I am taking a lesson from him and I lean in on his hope. Who knows? Maybe it will work out that a judge will reopen his case, and give Lorenzo the chance to make his argument, and, upon hearing that argument, allow Lorenzo and his son to begin a new life in earnest.

It would be an honor to witness all of that, and, in no small way, a privilege to learn a lesson about hope from him.


028cb-francisco-smallJuly 1, 2020

I remember him at odd times, a small, quiet man whose scars on his thumbs spoke far more about his suffering than his own words could.

His name was Francisco, and I had met him back in 1988, when I had first come to the Rio Grande Valley in south Texas. Francisco was from Guatemala, and had shown up at our parish door asking for something to eat and a place to stay while he arranged for a bus to take him to relatives who lived in New York.

Francisco had been a catechist in his small village. A catechist is someone trained by the church to offer basic religious instruction and lead the community in prayer. His acceptance of this responsibility on behalf of his community was unfortunate.

In 1982, the Guatemalan military had put up an army garrison in Francisco’s village. Soon after arriving, the new post commander sent soldiers to bring Francisco and his wife and children in for interrogation. Francisco had brought his bible with him, “In case he wanted to pray with me,” he told me. Francisco said that upon seeing the bible, the officer told him, “You people are communists.”

The officer ordered his soldiers to bind each of the family members’ thumbs together with copper wire. The family was then marched to the edge of a ravine just outside of town.

One of the soldiers drew a machete and decapitated, first, Francisco’s six-year-old little boy, and then his nine-year old little girl, and then his wife.

Francisco, horrified, his thumbs bound behind his back, leapt off the cliff, survived the fall, and escaped the soldiers. After years of hiding from the army, Francisco made his way out of Guatemala, across Mexico and into the United States, where he applied for asylum.

I do not know if Francisco ever received asylum. I met many people during that time in the late 1980’s and early 1990’s who did not. (Robert S. Kahn’s Other People’s Blood details how in the Rio Grande Valley the Immigration and Naturalization Service and other federal immigration enforcement agencies so corrupted the process that the granting of an asylum claim was rare). All the same, occasionally, people in dire need received asylum.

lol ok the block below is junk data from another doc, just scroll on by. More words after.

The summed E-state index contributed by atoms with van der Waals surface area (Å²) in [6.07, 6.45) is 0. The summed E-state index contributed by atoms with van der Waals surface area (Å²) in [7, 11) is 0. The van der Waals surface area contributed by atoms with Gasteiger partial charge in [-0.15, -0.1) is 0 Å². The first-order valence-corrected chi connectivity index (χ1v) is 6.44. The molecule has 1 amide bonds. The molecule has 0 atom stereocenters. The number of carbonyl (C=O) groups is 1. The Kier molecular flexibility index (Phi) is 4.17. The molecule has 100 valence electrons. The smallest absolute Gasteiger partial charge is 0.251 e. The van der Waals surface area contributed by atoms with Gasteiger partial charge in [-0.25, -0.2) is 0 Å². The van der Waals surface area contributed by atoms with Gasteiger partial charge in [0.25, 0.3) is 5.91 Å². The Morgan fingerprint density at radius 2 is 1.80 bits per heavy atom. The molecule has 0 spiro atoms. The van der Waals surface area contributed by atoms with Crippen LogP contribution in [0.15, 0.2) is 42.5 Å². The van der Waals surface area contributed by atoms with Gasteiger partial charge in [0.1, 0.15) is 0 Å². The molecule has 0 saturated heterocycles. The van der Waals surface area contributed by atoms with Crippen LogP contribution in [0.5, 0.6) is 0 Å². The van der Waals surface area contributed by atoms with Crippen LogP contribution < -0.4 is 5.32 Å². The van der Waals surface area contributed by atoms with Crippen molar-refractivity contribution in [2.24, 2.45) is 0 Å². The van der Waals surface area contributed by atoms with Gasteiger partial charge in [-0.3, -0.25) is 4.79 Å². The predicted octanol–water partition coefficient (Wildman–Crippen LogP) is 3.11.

The evil that was visited upon Francisco continues, unabated, across the world, and its victims seek flight from its scourge. Over the past year, some made it to the Mexican side of our southern border, where they have waited, with an exhausted hope, for relief. The Trump administration has battered that hope with one punitive action after another—separating children from their parents, holding people in barbaric conditions in border patrol detention, forcing people to wait in the extraordinarily dangerous conditions in Mexico, and a series of attacks on the asylum process itself.

These actions are in contravention of our own law and international conventions, rules of good governance designed to create safe spaces for those caught in government-grade barbarity. All the same, the administration is proposing a yet another new rule, one that would practically bring an end to America’s offer of asylum. The proposal is exhaustive in its wickedness, narrowing acceptable categories for seeking asylum to a near null set.

The rule is a proposal and so open for public comment. If you and your community would like to offer a public comment against this proposal, you can go to the website dedicated for receiving those comments:

Sarah Cruz of Texas Impact did all of us a great favor by writing a piece offering context and background for the rule:

There are other Franciscos waiting at our southern border. They have come “trusting in Americans” as many of them have told me, time and again.

As far as Francisco goes, I would like to believe that our country honored his trust in us. I would like to think that he is, therefore, living as a free man in a small town somewhere in the US, his heart and his thumbs still scarred by the evil of that long-ago afternoon, but in a safe place now, from which he might honor the memory of his family.

I Do Not Want to Tell This Story